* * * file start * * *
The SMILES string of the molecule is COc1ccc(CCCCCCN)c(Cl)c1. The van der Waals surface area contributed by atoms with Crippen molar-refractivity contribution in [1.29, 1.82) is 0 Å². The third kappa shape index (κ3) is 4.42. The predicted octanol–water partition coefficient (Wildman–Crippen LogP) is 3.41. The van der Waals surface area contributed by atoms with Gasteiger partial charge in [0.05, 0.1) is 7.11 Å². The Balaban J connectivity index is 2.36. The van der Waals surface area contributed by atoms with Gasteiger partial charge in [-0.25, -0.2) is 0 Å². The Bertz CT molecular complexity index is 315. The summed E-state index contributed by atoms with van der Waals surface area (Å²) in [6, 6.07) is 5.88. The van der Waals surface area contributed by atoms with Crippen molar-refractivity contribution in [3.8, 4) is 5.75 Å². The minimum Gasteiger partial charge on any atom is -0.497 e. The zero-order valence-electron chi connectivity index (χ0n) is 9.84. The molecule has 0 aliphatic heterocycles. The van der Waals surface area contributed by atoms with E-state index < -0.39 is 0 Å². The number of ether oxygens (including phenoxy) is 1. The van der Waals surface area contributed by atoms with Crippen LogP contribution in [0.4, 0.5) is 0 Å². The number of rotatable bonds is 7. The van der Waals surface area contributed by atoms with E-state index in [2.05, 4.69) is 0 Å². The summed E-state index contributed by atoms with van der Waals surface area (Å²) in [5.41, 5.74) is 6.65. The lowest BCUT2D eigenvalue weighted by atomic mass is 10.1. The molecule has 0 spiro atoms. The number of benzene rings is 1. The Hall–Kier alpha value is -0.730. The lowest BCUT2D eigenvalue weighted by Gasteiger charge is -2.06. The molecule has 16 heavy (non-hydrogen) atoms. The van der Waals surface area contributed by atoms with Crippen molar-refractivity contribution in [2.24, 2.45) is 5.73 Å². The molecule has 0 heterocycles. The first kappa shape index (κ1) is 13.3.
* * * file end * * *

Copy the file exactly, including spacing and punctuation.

The SMILES string of the molecule is COc1ccc(CCCCCCN)c(Cl)c1. The van der Waals surface area contributed by atoms with Crippen molar-refractivity contribution in [1.29, 1.82) is 0 Å². The third kappa shape index (κ3) is 4.42. The predicted octanol–water partition coefficient (Wildman–Crippen LogP) is 3.41. The van der Waals surface area contributed by atoms with Gasteiger partial charge in [0.05, 0.1) is 7.11 Å². The Balaban J connectivity index is 2.36. The van der Waals surface area contributed by atoms with Gasteiger partial charge in [-0.25, -0.2) is 0 Å². The Bertz CT molecular complexity index is 315. The summed E-state index contributed by atoms with van der Waals surface area (Å²) in [6, 6.07) is 5.88. The van der Waals surface area contributed by atoms with Crippen molar-refractivity contribution in [3.8, 4) is 5.75 Å². The minimum Gasteiger partial charge on any atom is -0.497 e. The zero-order valence-electron chi connectivity index (χ0n) is 9.84. The molecule has 0 aliphatic heterocycles. The van der Waals surface area contributed by atoms with E-state index < -0.39 is 0 Å². The number of ether oxygens (including phenoxy) is 1. The van der Waals surface area contributed by atoms with Crippen LogP contribution in [0.4, 0.5) is 0 Å². The number of rotatable bonds is 7. The van der Waals surface area contributed by atoms with E-state index in [2.05, 4.69) is 0 Å². The summed E-state index contributed by atoms with van der Waals surface area (Å²) in [5.41, 5.74) is 6.65. The lowest BCUT2D eigenvalue weighted by atomic mass is 10.1. The molecule has 0 spiro atoms. The number of benzene rings is 1. The Hall–Kier alpha value is -0.730. The lowest BCUT2D eigenvalue weighted by Gasteiger charge is -2.06. The molecule has 16 heavy (non-hydrogen) atoms. The van der Waals surface area contributed by atoms with Crippen molar-refractivity contribution in [2.24, 2.45) is 5.73 Å². The molecule has 0 heterocycles. The first kappa shape index (κ1) is 13.3.